The most breathtaking road on Earth is not in Asia or along the golden coast of California. Road to Hana rests on the East coast of Maui tucked away on one of the most remote islands in the world. Until 2020, millions of people visited Maui to explore the waterfalls, beaches, cliff sides, trails, lava tubes, and caves hidden beyond the road. We gave ourselves two days and one night to explore, but would have taken a week to spend more time swimming in the grottos and sunbathing on the red sand beach.
You can book a tour of Road to Hana, but dreamers are the do-it-yourself type. Driving yourself is also the best way to see the waterfalls and beaches off the beaten path. Rent a Jeep or SUV for your excursion because some of the roads are unpaved and loaded with the largest potholes you’ve ever seen. The sedans we saw on the road had to drive less than 10 miles per hour to safely make it through. You should also purchase a physical copy of Maui Revealed which will tell you how to safely access different stops. Grab the most recent version because we used an older version and several of the waterfalls and trails mentioned in the book were closed.
This drive is not for the faint of heart. There are one-lane bridges and roads throughout and you can’t pull off onto the side of the road to allow cars to pass due to hidden cliffs beneath the grass. I only know this because I tried to pull off onto the shoulder to allow a car to pass and my stomach dropped when my front tire dropped off the cliff. Luckily, we didn’t do a cliff dive and had a four-wheel drive Jeep. The local trying to pass us got out of her car to give tips on how to back off the cliff. She was the nicest local we encountered, but I’ll talk more about locals later.
Starting in North Maui you’ll see incredible waterfalls and creeks off the one-lane bridges. Following your Maui Revealed guidebook and the mile markers, you can choose what stops you make. I’ll write about our favorite stops in my next blog so you can build your own list of places to see. The Road to Hana is quiet literally a road that leads to a town called Hana. Drive slow and steady because there are hundred-foot drop offs with no guardrails and hidden cliffs around every turn. Many people have died driving this road and you’ll see abandoned cars that fell to their doom.
The Road to Hana starts in the North and covers 40 miles along the rain forest ending your journey exploring Haleakala National Park in Southeast Maui. There are two options once you reach the National Park: continue driving the unpaved southern cliff sides or turn around and go back the way you came to stay on paved roads. I highly recommend driving through the unpaved, rugged southern end if you have a sturdy car and daring driver. The views from the southern end are incredible and you can stop at the Maui Winery or Lavender Fields on the way.
The rural town of Hana in East Maui is near some of the best stops on your trip including the red sand beach, black sand beach, plenty of waterfalls and swimming holes. It’s one of the only towns with motels along the country roads so book your accommodations in advance. The Hana Inn has the cheapest prices and you’ll get what you pay for. The best way to experience Road to Hana is to stay at campsites along the route. These are the campsites from the beginning, middle, and end of Road to Hana, respectively: YMCA Camp Keanae, Waianapanapa State Park, and Kipahulu Campground. Waianapanapa State Park has cabins available for rent if you book in advance.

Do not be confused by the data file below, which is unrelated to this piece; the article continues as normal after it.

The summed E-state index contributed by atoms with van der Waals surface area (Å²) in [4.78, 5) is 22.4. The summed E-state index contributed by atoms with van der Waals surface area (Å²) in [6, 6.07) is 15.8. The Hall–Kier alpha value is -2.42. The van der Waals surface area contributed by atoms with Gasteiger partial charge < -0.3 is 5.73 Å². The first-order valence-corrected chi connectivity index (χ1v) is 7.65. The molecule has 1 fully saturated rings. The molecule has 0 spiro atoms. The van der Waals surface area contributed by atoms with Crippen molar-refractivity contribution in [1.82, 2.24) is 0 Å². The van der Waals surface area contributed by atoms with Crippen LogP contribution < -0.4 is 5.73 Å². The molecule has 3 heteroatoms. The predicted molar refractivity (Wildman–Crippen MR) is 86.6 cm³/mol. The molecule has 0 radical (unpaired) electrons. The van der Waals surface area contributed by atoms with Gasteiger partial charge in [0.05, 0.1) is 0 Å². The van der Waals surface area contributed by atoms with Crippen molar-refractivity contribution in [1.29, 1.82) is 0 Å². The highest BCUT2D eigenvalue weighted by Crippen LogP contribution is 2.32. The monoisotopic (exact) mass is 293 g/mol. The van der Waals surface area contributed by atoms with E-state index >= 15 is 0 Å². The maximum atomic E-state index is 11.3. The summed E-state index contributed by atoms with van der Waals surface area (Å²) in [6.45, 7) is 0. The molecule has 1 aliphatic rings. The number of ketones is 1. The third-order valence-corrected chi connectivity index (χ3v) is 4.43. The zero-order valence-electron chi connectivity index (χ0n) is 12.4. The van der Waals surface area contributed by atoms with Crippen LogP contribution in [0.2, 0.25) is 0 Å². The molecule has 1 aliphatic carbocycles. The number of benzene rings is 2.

We were going to car camp along our journey, but all the campsites will remain closed until Hawaii enters Phase 3 of opening. The campsites will then open by reservation only so be sure to book in advance when Hawaii enters Phase 3. Google Maps did not mark the campsites as closed so don’t rely on their information alone. Check the specific campsites restrictions and reservation policies before leaving. You don’t want to be stranded in Hana because they don’t let anyone to camp outside of the campgrounds or park alongside the road to sleep in your car. Local cops monitor the roadways at night and will make you move if you’re parked anywhere in Hana, as they did to us in the middle of the night.
Speaking of locals, the Hana locals do not like visitors. New Yorkers have nothing on Hana natives. Most are self-sufficient farmers that live off the land and they despise tourists. Respect the land, ocean, waterfalls, and avoid private property. We accidentally took a wrong turn and a local cussed us out while we reversed back onto the main road. You’ll find “no visitors,” “natives only,” and “residents only” handwritten signs along the public lands, but as long as you are staying away from private property you will not get in trouble for exploring hidden beaches, watering holes, and springs.
The best way you can respect the land is to stay on trails and wear mineral sunscreen. Canned spray sunscreen and sunscreen with any chemical components kills the coral and good bacteria that thrives on the beaches and waterfalls. Look for a 100% mineral sunscreen made with zinc or titanium dioxide. Maui locals aren’t afraid to speak up if they see swimmers using any other sunscreen. Protect the reefs and respect the Hawaiian culture.
Despite the rules, regulations, and danger, Road to Hana is hands down the best drive I’ve ever done. Travel junkies of all ages will have the best time cliff jumping, exploring waterfalls, and hiking to beaches. We saw several families during our journey! The top takeaways are to rent a sturdy car, drive slow, book accommodations in advance, and express positivity and respect towards the locals. As always, all photos were shot and edited on my iPhone. Stay tuned for a blog on my favorite spots during our Road to Hana journey!